ST. PAUL - Overshadowed by a mad dash of last-minute candidates seeking Minnesota's top offices, an apparent record number of women have filed to run for the state Legislature this year.
When filings for offices closed at 5 p.m. Tuesday, June 5, at least 100 female candidates had officially signed up to run for the Minnesota House of Representatives. The state Senate is not up for election this year.
Although the tally was not final, "It feels like a record," said House Minority Leader Melissa Hortman, DFL-Brooklyn Park. About 90 women ran for the House in 2016.
This year, more than half of the DFL House candidates - 68 - are women. Republicans, who control the House by a 77-57 margin, had fewer slots to fill but still landed 32 female candidates.
Both Hortman and House Speaker Kurt Daudt, R-Crown, said their caucuses didn't set out to recruit more women this year. "But strong ones stepped forward," the speaker said.
The #MeToo movement has helped fuel a wave of first-time women candidates running across the nation. But it wasn't the only factor for the Minnesota House contenders.
"I decided to throw my hat in the ring because I think this election, more so than any in my memory, is going to be a referendum on who we are as a district, as a state and as a nation," said Ruth Richardson, a first-time DFL candidate from Mendota Heights.
She's most troubled by the "partisan division" in the state and nation. "We need to do a better job of finding common ground."
Richardson said the #MeToo movement was "one of many factors" that prompted her to run.
Lisa Demuth, a rookie Republican candidate from Cold Spring, said the movement was important in providing women a platform to speak out on sexual misconduct, "but it was not a factor in my choosing to run."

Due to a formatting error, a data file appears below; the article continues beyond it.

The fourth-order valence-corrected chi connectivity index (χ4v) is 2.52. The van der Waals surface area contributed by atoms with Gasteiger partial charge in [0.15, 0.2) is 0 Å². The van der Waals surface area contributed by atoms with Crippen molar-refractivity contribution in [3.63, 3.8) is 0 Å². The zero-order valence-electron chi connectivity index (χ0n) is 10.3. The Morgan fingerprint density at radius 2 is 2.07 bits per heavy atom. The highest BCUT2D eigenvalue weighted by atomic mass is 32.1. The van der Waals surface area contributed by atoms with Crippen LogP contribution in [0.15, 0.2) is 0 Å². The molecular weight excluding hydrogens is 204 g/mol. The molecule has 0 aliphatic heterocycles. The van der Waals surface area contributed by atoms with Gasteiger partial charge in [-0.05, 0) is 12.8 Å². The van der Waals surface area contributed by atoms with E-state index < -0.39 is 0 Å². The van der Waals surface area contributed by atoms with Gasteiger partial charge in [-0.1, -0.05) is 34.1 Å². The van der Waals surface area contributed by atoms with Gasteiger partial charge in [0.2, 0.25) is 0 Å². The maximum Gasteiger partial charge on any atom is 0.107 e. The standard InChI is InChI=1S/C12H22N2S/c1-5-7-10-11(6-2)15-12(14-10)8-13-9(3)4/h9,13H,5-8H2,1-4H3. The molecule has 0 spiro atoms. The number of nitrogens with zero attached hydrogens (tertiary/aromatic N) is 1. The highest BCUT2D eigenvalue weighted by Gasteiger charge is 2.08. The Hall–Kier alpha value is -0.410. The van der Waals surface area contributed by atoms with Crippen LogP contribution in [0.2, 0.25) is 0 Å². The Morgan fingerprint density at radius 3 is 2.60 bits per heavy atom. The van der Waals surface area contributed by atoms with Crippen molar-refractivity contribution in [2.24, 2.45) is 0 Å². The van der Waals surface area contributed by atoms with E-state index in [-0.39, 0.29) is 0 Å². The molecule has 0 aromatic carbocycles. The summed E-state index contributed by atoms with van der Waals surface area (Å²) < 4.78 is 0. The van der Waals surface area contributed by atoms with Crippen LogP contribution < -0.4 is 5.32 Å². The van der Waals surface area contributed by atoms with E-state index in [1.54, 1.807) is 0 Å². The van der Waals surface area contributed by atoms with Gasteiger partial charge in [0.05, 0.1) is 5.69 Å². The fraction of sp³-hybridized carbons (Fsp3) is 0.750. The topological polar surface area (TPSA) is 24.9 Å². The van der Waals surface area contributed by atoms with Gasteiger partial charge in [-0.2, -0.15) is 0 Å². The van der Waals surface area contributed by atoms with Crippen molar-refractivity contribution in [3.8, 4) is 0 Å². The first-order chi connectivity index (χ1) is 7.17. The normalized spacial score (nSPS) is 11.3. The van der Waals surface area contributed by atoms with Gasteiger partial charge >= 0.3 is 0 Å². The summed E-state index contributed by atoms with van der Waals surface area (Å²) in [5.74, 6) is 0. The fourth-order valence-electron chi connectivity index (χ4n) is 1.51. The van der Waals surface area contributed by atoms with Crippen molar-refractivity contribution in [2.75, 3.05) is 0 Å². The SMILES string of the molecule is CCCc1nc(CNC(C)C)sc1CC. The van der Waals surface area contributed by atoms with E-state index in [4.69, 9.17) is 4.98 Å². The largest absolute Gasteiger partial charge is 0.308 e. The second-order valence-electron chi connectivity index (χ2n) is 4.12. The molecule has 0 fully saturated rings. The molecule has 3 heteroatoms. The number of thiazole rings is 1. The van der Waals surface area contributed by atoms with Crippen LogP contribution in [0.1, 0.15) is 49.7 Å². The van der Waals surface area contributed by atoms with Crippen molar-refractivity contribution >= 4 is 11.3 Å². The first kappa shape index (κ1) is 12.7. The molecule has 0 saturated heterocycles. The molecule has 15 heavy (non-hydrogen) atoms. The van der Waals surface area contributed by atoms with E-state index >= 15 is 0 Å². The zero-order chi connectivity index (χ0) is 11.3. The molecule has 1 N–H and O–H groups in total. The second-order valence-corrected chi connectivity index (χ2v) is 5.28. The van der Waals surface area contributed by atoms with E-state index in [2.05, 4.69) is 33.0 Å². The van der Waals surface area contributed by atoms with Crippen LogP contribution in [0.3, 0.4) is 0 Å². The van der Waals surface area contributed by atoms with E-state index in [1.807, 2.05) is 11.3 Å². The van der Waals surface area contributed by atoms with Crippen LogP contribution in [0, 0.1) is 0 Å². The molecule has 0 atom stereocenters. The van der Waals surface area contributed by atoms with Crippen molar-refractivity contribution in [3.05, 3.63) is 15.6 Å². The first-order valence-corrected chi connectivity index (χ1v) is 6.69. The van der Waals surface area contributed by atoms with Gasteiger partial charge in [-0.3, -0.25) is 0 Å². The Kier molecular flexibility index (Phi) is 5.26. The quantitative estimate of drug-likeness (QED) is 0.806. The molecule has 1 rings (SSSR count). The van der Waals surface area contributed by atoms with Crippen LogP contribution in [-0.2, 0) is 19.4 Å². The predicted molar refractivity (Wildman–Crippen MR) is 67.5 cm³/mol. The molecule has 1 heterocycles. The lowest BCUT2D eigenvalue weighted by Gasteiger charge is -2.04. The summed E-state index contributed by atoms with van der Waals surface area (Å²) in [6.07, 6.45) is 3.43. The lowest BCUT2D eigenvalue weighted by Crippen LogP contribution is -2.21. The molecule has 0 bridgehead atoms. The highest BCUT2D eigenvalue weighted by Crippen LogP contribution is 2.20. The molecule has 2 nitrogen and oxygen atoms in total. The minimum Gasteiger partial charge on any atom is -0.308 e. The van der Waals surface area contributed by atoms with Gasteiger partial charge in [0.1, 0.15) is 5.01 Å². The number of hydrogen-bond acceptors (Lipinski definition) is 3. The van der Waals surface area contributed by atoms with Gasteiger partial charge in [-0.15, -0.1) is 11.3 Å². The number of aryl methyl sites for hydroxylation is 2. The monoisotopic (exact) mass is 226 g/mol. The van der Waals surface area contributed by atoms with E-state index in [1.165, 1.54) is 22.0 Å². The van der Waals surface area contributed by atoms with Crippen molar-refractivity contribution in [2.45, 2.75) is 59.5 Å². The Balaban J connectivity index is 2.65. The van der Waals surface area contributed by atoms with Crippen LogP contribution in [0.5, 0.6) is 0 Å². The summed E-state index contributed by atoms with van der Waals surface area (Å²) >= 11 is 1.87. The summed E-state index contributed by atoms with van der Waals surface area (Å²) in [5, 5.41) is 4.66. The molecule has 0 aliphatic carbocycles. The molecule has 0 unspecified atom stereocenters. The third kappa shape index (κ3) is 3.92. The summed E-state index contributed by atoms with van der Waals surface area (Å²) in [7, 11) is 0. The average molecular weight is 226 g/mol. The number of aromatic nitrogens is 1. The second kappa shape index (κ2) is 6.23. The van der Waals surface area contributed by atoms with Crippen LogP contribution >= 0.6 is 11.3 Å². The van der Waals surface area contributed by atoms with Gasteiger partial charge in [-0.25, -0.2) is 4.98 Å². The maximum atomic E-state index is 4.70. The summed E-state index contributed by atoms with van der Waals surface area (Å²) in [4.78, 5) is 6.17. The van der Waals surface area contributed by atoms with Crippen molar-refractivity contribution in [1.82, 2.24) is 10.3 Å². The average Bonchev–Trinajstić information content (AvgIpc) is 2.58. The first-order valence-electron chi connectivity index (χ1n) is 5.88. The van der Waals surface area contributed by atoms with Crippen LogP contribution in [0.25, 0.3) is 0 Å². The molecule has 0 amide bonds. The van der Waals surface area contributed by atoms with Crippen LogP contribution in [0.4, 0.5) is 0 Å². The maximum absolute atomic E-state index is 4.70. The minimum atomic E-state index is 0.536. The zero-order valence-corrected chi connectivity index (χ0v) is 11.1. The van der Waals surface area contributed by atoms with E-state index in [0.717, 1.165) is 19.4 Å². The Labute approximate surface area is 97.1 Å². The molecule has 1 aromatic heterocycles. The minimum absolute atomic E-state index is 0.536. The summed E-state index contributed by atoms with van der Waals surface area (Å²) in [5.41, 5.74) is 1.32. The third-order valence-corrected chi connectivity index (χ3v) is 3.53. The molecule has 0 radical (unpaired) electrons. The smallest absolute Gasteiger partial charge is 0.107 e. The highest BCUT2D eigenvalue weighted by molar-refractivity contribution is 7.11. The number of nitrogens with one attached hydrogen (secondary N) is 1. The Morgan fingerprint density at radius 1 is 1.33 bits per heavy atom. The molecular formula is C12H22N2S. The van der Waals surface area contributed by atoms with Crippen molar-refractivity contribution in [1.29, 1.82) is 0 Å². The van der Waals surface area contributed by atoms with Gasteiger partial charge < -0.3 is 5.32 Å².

An 11-year member of the Rocori district school board, Demuth said she was motivated primarily her passion for education.
Hortman cited two main reasons why more women are running.
The first is "historical progress," she said. The number of female candidates has gradually been increasing since the 1970s. Women now hold 49, or 37 percent, of the 134 seats in the Minnesota House.
The second factor is a series of political developments over that past two years, Hortman said. Donald Trump's defeat of Hillary Clinton in the 2016 presidential election and the massive women's marches in Washington and around the nation the day after Trump's inauguration sparked the movement.
"The #MeToo movement gave us another reason to be vocal and engaged," she said, as did Sen. Elizabeth Warren, D-Mass., being "told to sit down and shut up" and the shootings at schools and churches around the nation.
Both Daudt and Hortman predicted state House races will not be a referendum on Trump's performance.
The Republican speaker said Minnesotans have a well-earned reputation as "ticket splitters" who will vote for GOP candidates even if they disapprove of Trump, and the candidates run on what's going on in their districts, not in the White House.
While Trump won't be a major factor in state House races, Hortman said, "He will be a factor. ... It will be more about people being for a government that works, not a government that blusters and is cruel and conveys a tone of us against them."